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We are made up of the vitamins and minerals found in multi's. even though they are synthetic, they are 'natural' to our bodies because we recognize the chemical structure. Multi's and other more specific vitamins are designed to round out your overall health picture.
If you are doing everything else correctly, then you will benefit from these multi's, etc. Every positive study i have seen is well conducted. The negative ones are most often, fatally flawed, where a scientist or group wants to make a name for itself with the puiblicity that a negative campaign generates. Keep in mind that everyone is aiming to gun down all the science behind vitamins, but only a few negative studies make it to t.v. on the slow news days/cycles.

WE ARE dependant upon vitamins. That is called nutrition. We prepare our foods in bad ways (microwave, lengthened storage) that lessen the nutritional content of many foods.

Personally, i take a Vitamin B complex. I largely feel that the B vitamins act as cofactors that help pull the nutrients out of the foods that you do eat.
I also take Vitamin C 100mg twice a day (it is very water soluable) and a 400U vitamin E. I also take a magnesium & potassium tablet. sometimes i will add a zinc and/or selenium to round out my antioxidant regimen.
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Old 03-20-05, 09:44 PM   #10
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With respect to Vitamin E this very large, randomized controlled trial showed no benefit:

Effects of Long-term Vitamin E Supplementation on Cardiovascular Events and Cancer
A Randomized Controlled Trial

The HOPE and HOPE-TOO Trial Investigators*


JAMA. 2005;293:1338-1347.

Context Experimental and epidemiological data suggest that vitamin E supplementation may prevent cancer and cardiovascular events. Clinical trials have generally failed to confirm benefits, possibly due to their relatively short duration.

Objective To evaluate whether long-term supplementation with vitamin E decreases the risk of cancer, cancer death, and major cardiovascular events.

Design, Setting, and Patients A randomized, double-blind, placebo-controlled international trial (the initial Heart Outcomes Prevention Evaluation [HOPE] trial conducted between December 21, 1993, and April 15, 1999) of patients at least 55 years old with vascular disease or diabetes mellitus was extended (HOPE–The Ongoing Outcomes [HOPE-TOO]) between April 16, 1999, and May 26, 2003. Of the initial 267 HOPE centers that had enrolled 9541 patients, 174 centers participated in the HOPE-TOO trial. Of 7030 patients enrolled at these centers, 916 were deceased at the beginning of the extension, 1382 refused participation, 3994 continued to take the study intervention, and 738 agreed to passive follow-up. Median duration of follow-up was 7.0 years.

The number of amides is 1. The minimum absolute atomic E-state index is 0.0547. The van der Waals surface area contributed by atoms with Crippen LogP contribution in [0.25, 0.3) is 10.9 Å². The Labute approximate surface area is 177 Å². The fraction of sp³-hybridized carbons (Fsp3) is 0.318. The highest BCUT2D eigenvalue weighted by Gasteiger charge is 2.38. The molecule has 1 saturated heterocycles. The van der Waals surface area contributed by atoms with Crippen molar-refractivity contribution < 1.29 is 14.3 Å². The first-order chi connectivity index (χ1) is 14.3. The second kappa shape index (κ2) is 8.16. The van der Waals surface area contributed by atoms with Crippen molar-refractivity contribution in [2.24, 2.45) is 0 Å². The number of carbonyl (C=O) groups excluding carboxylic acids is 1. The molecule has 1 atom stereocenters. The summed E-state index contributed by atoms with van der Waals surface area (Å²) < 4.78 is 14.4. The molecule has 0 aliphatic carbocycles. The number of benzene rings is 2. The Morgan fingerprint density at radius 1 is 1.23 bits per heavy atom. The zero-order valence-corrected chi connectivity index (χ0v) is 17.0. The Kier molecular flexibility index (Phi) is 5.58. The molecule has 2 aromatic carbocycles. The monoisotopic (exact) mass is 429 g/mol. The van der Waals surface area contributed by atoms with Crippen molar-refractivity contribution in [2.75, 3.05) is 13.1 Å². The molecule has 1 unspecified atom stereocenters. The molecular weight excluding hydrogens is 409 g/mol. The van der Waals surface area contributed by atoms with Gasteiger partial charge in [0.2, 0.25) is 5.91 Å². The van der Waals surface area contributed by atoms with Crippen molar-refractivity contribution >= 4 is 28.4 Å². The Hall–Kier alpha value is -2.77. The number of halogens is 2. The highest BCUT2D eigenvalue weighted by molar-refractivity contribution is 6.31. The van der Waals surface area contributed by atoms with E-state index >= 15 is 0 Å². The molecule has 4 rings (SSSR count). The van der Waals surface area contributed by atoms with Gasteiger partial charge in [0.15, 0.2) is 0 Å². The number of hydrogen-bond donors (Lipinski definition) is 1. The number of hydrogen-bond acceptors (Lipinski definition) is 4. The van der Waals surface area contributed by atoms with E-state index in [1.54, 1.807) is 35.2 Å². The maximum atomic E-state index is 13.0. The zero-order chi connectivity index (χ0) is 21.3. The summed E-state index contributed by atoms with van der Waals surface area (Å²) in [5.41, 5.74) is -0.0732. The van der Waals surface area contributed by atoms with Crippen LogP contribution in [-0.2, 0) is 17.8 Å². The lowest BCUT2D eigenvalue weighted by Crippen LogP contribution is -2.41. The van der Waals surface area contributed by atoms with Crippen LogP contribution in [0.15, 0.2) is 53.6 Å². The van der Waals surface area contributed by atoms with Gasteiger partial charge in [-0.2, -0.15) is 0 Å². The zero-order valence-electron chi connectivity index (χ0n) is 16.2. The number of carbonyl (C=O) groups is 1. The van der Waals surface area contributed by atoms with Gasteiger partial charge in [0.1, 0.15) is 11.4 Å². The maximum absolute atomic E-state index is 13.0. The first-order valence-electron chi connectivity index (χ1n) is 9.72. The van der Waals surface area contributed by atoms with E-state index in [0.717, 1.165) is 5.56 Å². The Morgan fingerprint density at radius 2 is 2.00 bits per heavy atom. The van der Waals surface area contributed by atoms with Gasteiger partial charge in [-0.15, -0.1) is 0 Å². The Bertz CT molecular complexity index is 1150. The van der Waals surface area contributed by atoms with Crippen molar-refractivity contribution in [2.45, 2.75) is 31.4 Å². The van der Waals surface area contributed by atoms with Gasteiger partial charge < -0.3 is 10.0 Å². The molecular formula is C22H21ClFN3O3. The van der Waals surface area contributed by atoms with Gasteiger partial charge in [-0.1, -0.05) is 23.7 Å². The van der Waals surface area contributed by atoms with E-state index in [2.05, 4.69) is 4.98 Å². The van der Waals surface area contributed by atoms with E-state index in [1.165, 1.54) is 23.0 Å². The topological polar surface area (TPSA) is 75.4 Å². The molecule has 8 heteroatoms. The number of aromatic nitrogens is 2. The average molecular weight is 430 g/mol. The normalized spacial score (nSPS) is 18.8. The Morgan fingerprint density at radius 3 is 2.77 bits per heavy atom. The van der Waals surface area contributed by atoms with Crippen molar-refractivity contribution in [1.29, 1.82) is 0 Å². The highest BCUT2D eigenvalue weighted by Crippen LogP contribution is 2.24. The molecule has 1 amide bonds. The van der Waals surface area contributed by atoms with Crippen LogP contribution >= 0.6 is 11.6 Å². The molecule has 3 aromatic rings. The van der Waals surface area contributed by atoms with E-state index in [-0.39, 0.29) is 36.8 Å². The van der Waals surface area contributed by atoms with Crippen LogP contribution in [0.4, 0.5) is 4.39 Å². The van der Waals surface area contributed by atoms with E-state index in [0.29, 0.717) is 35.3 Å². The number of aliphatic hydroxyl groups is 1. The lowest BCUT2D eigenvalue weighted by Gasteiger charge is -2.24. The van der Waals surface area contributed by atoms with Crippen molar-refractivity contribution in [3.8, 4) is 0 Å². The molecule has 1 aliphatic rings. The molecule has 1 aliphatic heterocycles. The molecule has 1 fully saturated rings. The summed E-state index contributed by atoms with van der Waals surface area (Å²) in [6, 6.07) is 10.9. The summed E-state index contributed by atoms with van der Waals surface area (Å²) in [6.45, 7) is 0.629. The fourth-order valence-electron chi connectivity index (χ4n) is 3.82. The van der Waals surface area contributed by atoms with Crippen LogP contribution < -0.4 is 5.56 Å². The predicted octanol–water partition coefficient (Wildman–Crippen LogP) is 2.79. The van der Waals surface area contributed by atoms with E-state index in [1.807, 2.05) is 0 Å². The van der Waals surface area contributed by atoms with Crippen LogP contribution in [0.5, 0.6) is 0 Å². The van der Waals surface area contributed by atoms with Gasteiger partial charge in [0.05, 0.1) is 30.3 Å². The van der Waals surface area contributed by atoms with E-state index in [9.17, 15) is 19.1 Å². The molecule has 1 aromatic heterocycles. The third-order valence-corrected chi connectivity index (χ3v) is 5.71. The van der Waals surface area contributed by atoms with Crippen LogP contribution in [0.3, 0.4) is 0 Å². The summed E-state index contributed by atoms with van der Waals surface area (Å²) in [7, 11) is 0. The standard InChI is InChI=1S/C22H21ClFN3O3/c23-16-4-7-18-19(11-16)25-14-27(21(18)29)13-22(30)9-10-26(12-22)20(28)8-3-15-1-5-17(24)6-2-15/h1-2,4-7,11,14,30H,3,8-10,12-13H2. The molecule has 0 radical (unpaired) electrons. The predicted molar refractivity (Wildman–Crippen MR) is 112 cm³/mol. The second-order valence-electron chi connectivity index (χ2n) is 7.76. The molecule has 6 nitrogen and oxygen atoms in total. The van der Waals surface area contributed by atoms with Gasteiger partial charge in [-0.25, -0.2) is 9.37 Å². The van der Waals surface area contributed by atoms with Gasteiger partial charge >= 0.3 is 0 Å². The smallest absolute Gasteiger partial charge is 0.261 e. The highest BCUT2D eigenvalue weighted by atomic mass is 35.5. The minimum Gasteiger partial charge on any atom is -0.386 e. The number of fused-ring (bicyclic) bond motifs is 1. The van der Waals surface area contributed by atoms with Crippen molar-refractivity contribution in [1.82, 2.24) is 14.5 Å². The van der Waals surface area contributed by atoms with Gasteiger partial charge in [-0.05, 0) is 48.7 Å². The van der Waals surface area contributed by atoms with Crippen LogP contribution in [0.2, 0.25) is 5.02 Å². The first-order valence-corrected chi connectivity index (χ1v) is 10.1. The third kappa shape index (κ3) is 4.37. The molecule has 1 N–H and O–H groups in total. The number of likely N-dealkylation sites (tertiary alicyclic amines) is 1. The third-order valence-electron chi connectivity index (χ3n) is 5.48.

Intervention Daily dose of natural source vitamin E (400 IU) or matching placebo.

Main Outcome Measures Primary outcomes included cancer incidence, cancer deaths, and major cardiovascular events (myocardial infarction, stroke, and cardiovascular death). Secondary outcomes included heart failure, unstable angina, and revascularizations.

Results Among all HOPE patients, there were no significant differences in the primary analysis: for cancer incidence, there were 552 patients (11.6%) in the vitamin E group vs 586 (12.3%) in the placebo group (relative risk [RR], 0.94; 95% confidence interval [CI], 0.84-1.06; P = .30); for cancer deaths, 156 (3.3%) vs 178 (3.7%), respectively (RR, 0.88; 95% CI, 0.71-1.09; P = .24); and for major cardiovascular events, 1022 (21.5%) vs 985 (20.6%), respectively (RR, 1.04; 95% CI, 0.96-1.14; P = .34). Patients in the vitamin E group had a higher risk of heart failure (RR, 1.13; 95% CI, 1.01-1.26; P = .03) and hospitalization for heart failure (RR, 1.21; 95% CI, 1.00-1.47; P = .045). Similarly, among patients enrolled at the centers participating in the HOPE-TOO trial, there were no differences in cancer incidence, cancer deaths, and major cardiovascular events, but higher rates of heart failure and hospitalizations for heart failure.

Conclusion In patients with vascular disease or diabetes mellitus, long-term vitamin E supplementation does not prevent cancer or major cardiovascular events and may increase the risk for heart failure.